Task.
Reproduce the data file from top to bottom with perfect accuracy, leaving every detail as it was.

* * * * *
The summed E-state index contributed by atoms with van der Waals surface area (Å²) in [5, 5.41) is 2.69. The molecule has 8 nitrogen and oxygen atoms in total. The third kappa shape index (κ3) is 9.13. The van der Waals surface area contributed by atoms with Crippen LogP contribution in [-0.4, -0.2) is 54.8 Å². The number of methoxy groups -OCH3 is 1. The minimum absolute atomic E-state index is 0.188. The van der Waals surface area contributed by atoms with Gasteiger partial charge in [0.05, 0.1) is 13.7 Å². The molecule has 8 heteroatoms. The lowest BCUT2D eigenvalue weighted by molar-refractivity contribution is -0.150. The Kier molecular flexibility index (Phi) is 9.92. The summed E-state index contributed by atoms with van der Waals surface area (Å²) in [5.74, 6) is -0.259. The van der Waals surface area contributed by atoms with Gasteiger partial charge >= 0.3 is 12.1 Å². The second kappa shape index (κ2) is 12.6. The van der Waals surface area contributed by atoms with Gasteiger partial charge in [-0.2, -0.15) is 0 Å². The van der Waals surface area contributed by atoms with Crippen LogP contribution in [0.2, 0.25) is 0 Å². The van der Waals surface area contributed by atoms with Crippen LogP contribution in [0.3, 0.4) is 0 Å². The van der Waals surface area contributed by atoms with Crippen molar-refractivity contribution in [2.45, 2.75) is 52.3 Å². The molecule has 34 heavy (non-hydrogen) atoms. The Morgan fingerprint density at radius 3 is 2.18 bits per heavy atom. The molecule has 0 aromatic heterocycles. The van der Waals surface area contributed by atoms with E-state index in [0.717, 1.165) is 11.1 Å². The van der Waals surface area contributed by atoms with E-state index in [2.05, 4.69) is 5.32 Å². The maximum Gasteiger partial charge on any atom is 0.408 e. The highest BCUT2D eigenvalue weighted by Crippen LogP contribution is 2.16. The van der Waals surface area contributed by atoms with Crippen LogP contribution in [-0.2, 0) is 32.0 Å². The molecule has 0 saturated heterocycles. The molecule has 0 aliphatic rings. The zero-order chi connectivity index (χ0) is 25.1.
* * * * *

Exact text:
The summed E-state index contributed by atoms with van der Waals surface area (Å²) in [5, 5.41) is 2.69. The molecule has 8 nitrogen and oxygen atoms in total. The third kappa shape index (κ3) is 9.13. The van der Waals surface area contributed by atoms with Crippen LogP contribution in [-0.4, -0.2) is 54.8 Å². The number of methoxy groups -OCH3 is 1. The minimum absolute atomic E-state index is 0.188. The van der Waals surface area contributed by atoms with Gasteiger partial charge in [0.05, 0.1) is 13.7 Å². The molecule has 8 heteroatoms. The lowest BCUT2D eigenvalue weighted by molar-refractivity contribution is -0.150. The Kier molecular flexibility index (Phi) is 9.92. The summed E-state index contributed by atoms with van der Waals surface area (Å²) in [5.74, 6) is -0.259. The van der Waals surface area contributed by atoms with Gasteiger partial charge >= 0.3 is 12.1 Å². The second kappa shape index (κ2) is 12.6. The van der Waals surface area contributed by atoms with Gasteiger partial charge in [-0.2, -0.15) is 0 Å². The van der Waals surface area contributed by atoms with Crippen LogP contribution in [0.2, 0.25) is 0 Å². The van der Waals surface area contributed by atoms with Crippen LogP contribution in [0.3, 0.4) is 0 Å². The van der Waals surface area contributed by atoms with Crippen molar-refractivity contribution in [2.45, 2.75) is 52.3 Å². The molecule has 34 heavy (non-hydrogen) atoms. The Morgan fingerprint density at radius 3 is 2.18 bits per heavy atom. The molecule has 0 aromatic heterocycles. The van der Waals surface area contributed by atoms with E-state index in [0.717, 1.165) is 11.1 Å². The van der Waals surface area contributed by atoms with E-state index in [2.05, 4.69) is 5.32 Å². The maximum Gasteiger partial charge on any atom is 0.408 e. The highest BCUT2D eigenvalue weighted by Crippen LogP contribution is 2.16. The van der Waals surface area contributed by atoms with Crippen LogP contribution in [-0.2, 0) is 32.0 Å². The molecule has 0 saturated heterocycles. The molecule has 0 aliphatic rings. The zero-order chi connectivity index (χ0) is 25.1.